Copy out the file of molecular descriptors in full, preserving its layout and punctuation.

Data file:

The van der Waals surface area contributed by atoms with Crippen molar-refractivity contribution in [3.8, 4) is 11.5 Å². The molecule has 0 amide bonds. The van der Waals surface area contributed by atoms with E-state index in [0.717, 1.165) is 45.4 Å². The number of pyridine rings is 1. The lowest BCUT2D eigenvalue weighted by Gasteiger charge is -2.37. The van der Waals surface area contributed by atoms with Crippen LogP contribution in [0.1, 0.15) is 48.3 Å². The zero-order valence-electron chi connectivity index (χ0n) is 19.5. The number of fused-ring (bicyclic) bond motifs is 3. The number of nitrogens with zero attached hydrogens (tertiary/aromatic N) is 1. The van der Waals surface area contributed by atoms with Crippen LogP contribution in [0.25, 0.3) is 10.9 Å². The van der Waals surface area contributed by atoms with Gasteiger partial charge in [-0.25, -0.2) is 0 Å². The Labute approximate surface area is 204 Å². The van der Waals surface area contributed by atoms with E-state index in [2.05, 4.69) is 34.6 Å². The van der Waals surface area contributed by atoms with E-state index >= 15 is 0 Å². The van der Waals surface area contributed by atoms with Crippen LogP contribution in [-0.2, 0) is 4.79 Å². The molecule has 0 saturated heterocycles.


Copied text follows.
The van der Waals surface area contributed by atoms with Crippen molar-refractivity contribution in [3.8, 4) is 11.5 Å². The molecule has 0 amide bonds. The van der Waals surface area contributed by atoms with E-state index in [0.717, 1.165) is 45.4 Å². The number of pyridine rings is 1. The lowest BCUT2D eigenvalue weighted by Gasteiger charge is -2.37. The van der Waals surface area contributed by atoms with Crippen LogP contribution in [0.1, 0.15) is 48.3 Å². The zero-order valence-electron chi connectivity index (χ0n) is 19.5. The number of fused-ring (bicyclic) bond motifs is 3. The number of nitrogens with zero attached hydrogens (tertiary/aromatic N) is 1. The van der Waals surface area contributed by atoms with Crippen LogP contribution in [0.25, 0.3) is 10.9 Å². The van der Waals surface area contributed by atoms with Gasteiger partial charge in [-0.25, -0.2) is 0 Å². The Labute approximate surface area is 204 Å². The van der Waals surface area contributed by atoms with E-state index in [2.05, 4.69) is 34.6 Å². The van der Waals surface area contributed by atoms with E-state index >= 15 is 0 Å². The van der Waals surface area contributed by atoms with Crippen LogP contribution in [-0.2, 0) is 4.79 Å². The molecule has 0 saturated heterocycles.